A Note from our Editor-in-Chief:
My tenure as editor-in-chief of GameChurch.com seems to have providentially coincided with something of a renaissance in game design. Indie Games began posing difficult ethical questions, exploring complicated social subjects, and even wrestling with difficult theological subjects. As this happened, indie games controlled a large enough portion of the market that AAA studios have taken note and made (some) strides to tell more meaningful stories and produce more socially conscious games.
At GameChurch.com we’ve sought to highlight the spiritual side of this renaissance. We believe that the creative potential and interactive nature of games makes them fertile ground for wrestling with questions of purpose, ethics, belief, and theology. Back in 2012, we started doing a yearly list of Ten Games Jesus Loves in place of a traditional end of the year top ten list. Its my favorite thing we do each year. Its tongue in cheek and yet in the process, we’ve curated a diverse list of meaningful, spiritual games.
In the interest of acknowledging meaningful movements in game design, I decided to leverage our talented writers group to curate lists of games that have something important to say about the world, humanity, and even God. This is the first of many (hopefully) such lists. If you have ever walked past the GameChurch booth at a convention, you probably heard someone say, “Jesus loves you.” Another word for this is “grace” or “unmerited favor .” There are different types: there are common graces like random acts of kindness and deeper forms. But if there is anything we hope motivates us at GameChurch, it is grace, so it just made sense to start here.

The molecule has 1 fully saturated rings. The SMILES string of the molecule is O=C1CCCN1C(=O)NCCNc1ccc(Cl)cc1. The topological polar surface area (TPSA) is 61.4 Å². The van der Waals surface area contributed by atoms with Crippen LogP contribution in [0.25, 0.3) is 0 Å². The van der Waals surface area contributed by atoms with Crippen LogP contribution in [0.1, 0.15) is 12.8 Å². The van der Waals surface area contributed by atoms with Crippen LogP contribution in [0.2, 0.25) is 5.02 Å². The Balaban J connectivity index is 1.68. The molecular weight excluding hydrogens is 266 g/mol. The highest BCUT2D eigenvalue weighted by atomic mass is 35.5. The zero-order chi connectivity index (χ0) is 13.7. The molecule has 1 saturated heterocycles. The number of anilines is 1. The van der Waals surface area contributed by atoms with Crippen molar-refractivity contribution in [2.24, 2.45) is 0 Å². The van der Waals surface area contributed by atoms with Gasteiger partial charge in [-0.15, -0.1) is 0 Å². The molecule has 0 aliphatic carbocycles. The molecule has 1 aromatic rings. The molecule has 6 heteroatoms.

In the process of making this list, I recruited three of our writers to discuss the state of grace in the medium of videogames on our podcast, so to see how we came up with this list, listen to our Grace in Games podcast.
This is not a list of the top six most gracious games but rather a list of six games that seriously grapple with or illustrate some aspect of grace in a manner worthy of commendation. – Drew Dixon
1. That Dragon, Cancer (PC, Mac, Ouya)
Ryan Green and Josh Larsen set out to make a videogame that illustrates God’s grace—His unmerited favor. When they embarked on this project, Green’s son Joel, was in the middle of an prolonged battle with terminal brain cancer. When Joel died in the middle of development, the goal of the game changed. The result is a game that isn’t directly about the grace of God, but rather a game about longing for grace, fighting to believe that God isn’t blind to the suffering of five year old boys and their families.